Rosai-Dorfman Disease (RDD), or sinus histiocytosis with massive lymphadenopathy, is a rare entity characterized by proliferating S100-positive histiocytes. It is most commonly found in lymph nodes with extranodal involvement usually occurring in the head and neck. Pancreatic involvement is extremely rare. The pathology department archives were searched for fine needle aspirations and pancreatic resections showing evidence of RDD. Clinicopathologic features, cytologic smears, cell blocks, immunocytochemical stains and surgical resections were reviewed. Three cases were identified. They were all females, aged 65, 69 and 75, with involvement of the pancreatic tail or head by solid masses of median size 2.3 cm (range 2.1-4.5 cm). Cytologic findings on smears included multiple histiocyte clusters resembling loosely cohesive epithelioid granulomas, singly dispersed histiocytes with moderate to marked nuclear atypia and characteristic emperipolesis. These atypical histiocytes stained positively for CD68, CD163 and S100. Smear background contained variable mixed inflammatory cells, necrotic debris and stromal fragments. The RDD diagnosis was further confirmed on pancreatic resection in two patients and core biopsy in one. The latter patient required three separate procedures before a definitive diagnosis was made. RDD of pancreas is a rare benign inflammatory condition that is diagnostically challenging on cytology. This can cause delays in cytologic diagnosis and/or misdiagnosis. Identification of characteristic cytologic features, primarily histiocytes with emperipolesis, and matching immunocytochemical profile can ensure accurate diagnosis and distinction from mimics.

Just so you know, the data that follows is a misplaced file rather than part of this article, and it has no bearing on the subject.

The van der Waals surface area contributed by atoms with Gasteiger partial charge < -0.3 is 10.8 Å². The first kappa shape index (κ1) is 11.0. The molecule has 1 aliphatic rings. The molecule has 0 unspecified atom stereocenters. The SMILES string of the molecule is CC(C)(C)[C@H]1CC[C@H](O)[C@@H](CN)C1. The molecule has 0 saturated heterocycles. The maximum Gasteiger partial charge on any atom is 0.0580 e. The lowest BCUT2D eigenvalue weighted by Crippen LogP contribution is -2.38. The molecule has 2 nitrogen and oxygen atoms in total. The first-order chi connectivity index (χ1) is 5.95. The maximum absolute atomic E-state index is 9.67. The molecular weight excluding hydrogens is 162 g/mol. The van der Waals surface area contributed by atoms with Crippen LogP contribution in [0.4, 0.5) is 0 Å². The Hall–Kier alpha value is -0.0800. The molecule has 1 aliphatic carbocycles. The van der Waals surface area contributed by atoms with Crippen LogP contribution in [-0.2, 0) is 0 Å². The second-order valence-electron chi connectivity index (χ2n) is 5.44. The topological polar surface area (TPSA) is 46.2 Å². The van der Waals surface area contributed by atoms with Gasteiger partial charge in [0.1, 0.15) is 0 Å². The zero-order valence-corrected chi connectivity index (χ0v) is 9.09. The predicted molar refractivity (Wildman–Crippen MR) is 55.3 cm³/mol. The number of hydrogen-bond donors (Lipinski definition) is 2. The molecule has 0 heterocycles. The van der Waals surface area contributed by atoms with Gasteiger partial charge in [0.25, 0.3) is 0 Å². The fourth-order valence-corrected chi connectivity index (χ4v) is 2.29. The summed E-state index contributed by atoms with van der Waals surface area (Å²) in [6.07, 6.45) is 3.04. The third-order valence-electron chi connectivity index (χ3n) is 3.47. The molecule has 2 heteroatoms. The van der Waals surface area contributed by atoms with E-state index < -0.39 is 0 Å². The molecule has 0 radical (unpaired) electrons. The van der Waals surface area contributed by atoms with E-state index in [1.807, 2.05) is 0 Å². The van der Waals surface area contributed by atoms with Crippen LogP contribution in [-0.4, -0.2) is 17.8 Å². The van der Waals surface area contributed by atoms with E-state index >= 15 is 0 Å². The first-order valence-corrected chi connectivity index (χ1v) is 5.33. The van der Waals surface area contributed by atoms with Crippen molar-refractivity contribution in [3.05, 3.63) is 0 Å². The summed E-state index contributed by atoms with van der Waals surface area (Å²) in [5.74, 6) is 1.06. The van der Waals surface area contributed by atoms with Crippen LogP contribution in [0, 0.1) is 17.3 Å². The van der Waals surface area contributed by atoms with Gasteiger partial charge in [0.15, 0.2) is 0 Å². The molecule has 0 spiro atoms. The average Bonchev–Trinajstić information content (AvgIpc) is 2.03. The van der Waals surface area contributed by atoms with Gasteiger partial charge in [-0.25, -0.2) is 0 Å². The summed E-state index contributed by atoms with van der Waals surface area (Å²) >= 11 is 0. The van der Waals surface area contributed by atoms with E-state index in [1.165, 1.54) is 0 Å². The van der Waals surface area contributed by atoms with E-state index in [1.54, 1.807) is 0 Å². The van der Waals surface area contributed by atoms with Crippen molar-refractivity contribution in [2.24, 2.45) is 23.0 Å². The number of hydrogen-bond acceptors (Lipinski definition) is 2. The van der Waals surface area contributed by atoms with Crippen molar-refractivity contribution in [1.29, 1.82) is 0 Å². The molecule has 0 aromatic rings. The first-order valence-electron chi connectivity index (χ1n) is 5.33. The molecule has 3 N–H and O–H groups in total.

- fine-needle aspiration
ASJC Scopus subject areas
- Pathology and Forensic Medicine